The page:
During our Madrid tours, you will discover not only wonderful buildings and monuments, but also interesting facts and dates that will help you learn about the past, the present and the future of the capital of Spain. In this article, What to do in Madrid shows you some of them.
– Madrid was founded in the late 9th century by the Muslims troops, led by Mohamed I. They settled a castle and a fortress where the Royal Palace stands up today. The goal of that foundation was to defend the city of Toledo, and at that time was the most important city of this area. It was during this time, the first centuries of the Middle Ages, that the whole Iberian Peninsula was in Muslim hands.
– Madrid was re-conquered by the Christian troops in 1085, led by King Alfonso VI of León and Castile. At that time, the small Christian population situated itself here, but the new municipal government didn’t rid the area of the Muslim people. Instead, they settled themselves on the opposite hill, where the Vistillas Gardens are spread today.
– Madrid was named capital by the Habsburg King Philip II in 1561. Before that , Madrid was actually a very small town, with a population of 12,000 inhabitants in the first years of that century (Barcelona had 30,000 inhabitants at that moment). During those years, the city grew exorbitantly and in the late 16th century it already became a population of 90,000 people.
– In 1700, a Succession War started in Spain. In 1713, the Bourbons won and King Philip V took the throne. At this time, this new dynasty ordered a new style to be developed, much different from the current local one. The Royal Palace, Alcalá Gate and the Royal Theatre are symbols of this new dynasty.
– During our Madrid tours you will also learn about the numerous fires that the city has suffered. While the fires didn’t ruin the entire city, many important buildings were devastated with damage. The Royal Palace, the Royal Theatre and the Plaza Mayor are examples of buildings that are no longer their former glory due to the fires.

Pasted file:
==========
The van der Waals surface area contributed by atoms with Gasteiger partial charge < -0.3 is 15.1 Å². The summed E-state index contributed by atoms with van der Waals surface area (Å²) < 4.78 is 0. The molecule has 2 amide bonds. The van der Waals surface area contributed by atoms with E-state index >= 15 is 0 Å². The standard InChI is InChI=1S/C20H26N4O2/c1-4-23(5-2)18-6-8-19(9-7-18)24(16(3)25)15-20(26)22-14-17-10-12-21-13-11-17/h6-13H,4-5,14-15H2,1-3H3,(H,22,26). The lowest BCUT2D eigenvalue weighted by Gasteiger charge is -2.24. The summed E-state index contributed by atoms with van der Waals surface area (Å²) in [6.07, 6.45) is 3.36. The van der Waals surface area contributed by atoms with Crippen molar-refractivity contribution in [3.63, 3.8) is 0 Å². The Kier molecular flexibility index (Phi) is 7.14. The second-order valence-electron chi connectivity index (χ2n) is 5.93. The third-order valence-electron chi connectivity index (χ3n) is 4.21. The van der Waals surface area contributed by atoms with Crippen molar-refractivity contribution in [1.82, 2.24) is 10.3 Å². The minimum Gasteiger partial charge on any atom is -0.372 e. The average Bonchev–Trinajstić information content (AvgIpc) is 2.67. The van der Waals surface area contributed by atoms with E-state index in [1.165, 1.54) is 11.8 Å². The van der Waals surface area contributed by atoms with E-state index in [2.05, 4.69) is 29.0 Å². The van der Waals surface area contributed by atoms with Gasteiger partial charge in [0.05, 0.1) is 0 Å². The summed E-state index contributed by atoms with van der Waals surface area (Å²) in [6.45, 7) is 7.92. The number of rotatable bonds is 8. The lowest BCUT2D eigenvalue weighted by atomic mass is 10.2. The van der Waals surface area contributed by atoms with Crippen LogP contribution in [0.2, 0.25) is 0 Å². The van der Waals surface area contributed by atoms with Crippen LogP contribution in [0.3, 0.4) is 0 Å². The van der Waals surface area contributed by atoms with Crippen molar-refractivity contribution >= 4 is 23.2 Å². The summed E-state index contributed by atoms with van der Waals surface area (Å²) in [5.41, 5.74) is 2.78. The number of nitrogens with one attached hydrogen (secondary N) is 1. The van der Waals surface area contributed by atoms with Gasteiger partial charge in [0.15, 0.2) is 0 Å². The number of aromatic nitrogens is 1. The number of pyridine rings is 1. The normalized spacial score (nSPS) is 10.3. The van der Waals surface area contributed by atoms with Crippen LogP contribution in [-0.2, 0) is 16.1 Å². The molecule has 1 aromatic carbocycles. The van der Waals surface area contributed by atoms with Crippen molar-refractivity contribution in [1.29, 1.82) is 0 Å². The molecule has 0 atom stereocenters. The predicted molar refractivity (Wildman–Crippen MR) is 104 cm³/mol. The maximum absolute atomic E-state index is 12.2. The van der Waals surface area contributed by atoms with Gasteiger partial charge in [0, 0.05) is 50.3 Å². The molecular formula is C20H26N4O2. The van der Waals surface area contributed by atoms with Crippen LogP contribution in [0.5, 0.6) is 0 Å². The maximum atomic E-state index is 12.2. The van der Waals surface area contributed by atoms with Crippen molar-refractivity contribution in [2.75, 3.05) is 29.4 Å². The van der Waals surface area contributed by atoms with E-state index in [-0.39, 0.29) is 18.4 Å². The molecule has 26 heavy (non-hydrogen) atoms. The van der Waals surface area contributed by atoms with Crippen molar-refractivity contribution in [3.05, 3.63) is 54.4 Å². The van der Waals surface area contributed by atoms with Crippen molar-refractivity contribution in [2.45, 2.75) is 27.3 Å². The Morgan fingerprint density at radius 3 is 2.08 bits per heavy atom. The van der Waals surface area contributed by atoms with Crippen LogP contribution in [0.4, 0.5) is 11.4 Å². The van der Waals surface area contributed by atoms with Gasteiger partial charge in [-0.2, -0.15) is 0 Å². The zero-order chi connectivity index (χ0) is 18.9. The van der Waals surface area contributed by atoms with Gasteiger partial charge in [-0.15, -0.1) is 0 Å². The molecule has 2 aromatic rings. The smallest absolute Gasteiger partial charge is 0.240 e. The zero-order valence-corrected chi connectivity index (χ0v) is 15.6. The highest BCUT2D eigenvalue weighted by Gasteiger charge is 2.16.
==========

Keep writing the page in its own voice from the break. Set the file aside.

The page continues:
– On May 2nd 1808, the citizens of Madrid started a revolution that spread throughout the entire country. The French troops led by Napoleon, had conquered Spain and put his brother Jose at the throne. He built many buildings and squares, but the flame lit by the citizens of Madrid gave results.: The Independence War was won by the Spaniards and the French went away in 1814.
– The Spanish Civil War caused much damage in Madrid. The church, San Cayetano and the one of Escuelas Pías of San Fernando are two such examples. The National troops settled in the Casa de Campo Park, while the Republican troops stayed in the Buen Retiro Park.
– During the late 20th century and early 21st century, when Franco’s dictatorship finished in 1975, Madrid opened itself up to the world and started to develop an intense nightlife. ‘La Movida’ was a youth movement that appeared in Tribunal and Chueca boroughs. Today, they still keep some of that ‘fiesta’ spirit. Many streets and squares have become pedestrian places, new parks have shown up, old green areas have been curated and the city has developed a touristic industry that gives service to millions of people every year.
If you don’t know what to do in Madrid to discover all these facts, just book one of our Madrid tours and you will be surprised about what the city has to share.